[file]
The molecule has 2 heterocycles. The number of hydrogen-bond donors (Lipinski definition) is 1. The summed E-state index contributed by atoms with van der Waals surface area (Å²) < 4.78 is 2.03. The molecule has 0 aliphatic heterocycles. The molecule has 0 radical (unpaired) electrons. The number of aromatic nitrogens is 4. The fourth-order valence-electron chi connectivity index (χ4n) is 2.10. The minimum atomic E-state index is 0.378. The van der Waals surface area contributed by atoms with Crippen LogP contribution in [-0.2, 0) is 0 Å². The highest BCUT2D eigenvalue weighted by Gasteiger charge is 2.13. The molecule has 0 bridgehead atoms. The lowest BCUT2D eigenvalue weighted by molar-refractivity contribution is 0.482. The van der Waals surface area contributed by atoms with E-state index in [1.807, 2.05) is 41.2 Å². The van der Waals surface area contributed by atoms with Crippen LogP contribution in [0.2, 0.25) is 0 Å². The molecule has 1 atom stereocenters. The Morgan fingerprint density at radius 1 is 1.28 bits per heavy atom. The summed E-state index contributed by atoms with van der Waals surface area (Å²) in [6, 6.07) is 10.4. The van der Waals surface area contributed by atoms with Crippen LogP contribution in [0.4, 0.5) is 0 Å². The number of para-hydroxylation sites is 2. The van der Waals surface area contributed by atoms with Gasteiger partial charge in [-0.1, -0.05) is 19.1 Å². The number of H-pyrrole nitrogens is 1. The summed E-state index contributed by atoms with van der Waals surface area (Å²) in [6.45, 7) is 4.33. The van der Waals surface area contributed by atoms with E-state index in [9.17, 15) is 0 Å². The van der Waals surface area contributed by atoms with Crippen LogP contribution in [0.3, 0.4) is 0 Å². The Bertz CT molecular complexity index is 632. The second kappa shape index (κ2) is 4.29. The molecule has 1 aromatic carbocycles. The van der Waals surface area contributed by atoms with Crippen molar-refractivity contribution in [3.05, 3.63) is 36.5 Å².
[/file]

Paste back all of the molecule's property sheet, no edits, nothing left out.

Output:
The molecule has 2 heterocycles. The number of hydrogen-bond donors (Lipinski definition) is 1. The summed E-state index contributed by atoms with van der Waals surface area (Å²) < 4.78 is 2.03. The molecule has 0 aliphatic heterocycles. The molecule has 0 radical (unpaired) electrons. The number of aromatic nitrogens is 4. The fourth-order valence-electron chi connectivity index (χ4n) is 2.10. The minimum atomic E-state index is 0.378. The van der Waals surface area contributed by atoms with Crippen LogP contribution in [-0.2, 0) is 0 Å². The highest BCUT2D eigenvalue weighted by Gasteiger charge is 2.13. The molecule has 0 bridgehead atoms. The lowest BCUT2D eigenvalue weighted by molar-refractivity contribution is 0.482. The van der Waals surface area contributed by atoms with E-state index in [1.807, 2.05) is 41.2 Å². The van der Waals surface area contributed by atoms with Crippen LogP contribution in [0.2, 0.25) is 0 Å². The molecule has 1 atom stereocenters. The Morgan fingerprint density at radius 1 is 1.28 bits per heavy atom. The summed E-state index contributed by atoms with van der Waals surface area (Å²) in [6, 6.07) is 10.4. The van der Waals surface area contributed by atoms with Crippen LogP contribution in [0.4, 0.5) is 0 Å². The number of para-hydroxylation sites is 2. The van der Waals surface area contributed by atoms with Gasteiger partial charge in [-0.1, -0.05) is 19.1 Å². The number of H-pyrrole nitrogens is 1. The summed E-state index contributed by atoms with van der Waals surface area (Å²) in [6.45, 7) is 4.33. The van der Waals surface area contributed by atoms with E-state index in [9.17, 15) is 0 Å². The van der Waals surface area contributed by atoms with Crippen LogP contribution in [0.3, 0.4) is 0 Å². The Bertz CT molecular complexity index is 632. The second kappa shape index (κ2) is 4.29. The molecule has 1 aromatic carbocycles. The van der Waals surface area contributed by atoms with Crippen molar-refractivity contribution in [3.05, 3.63) is 36.5 Å².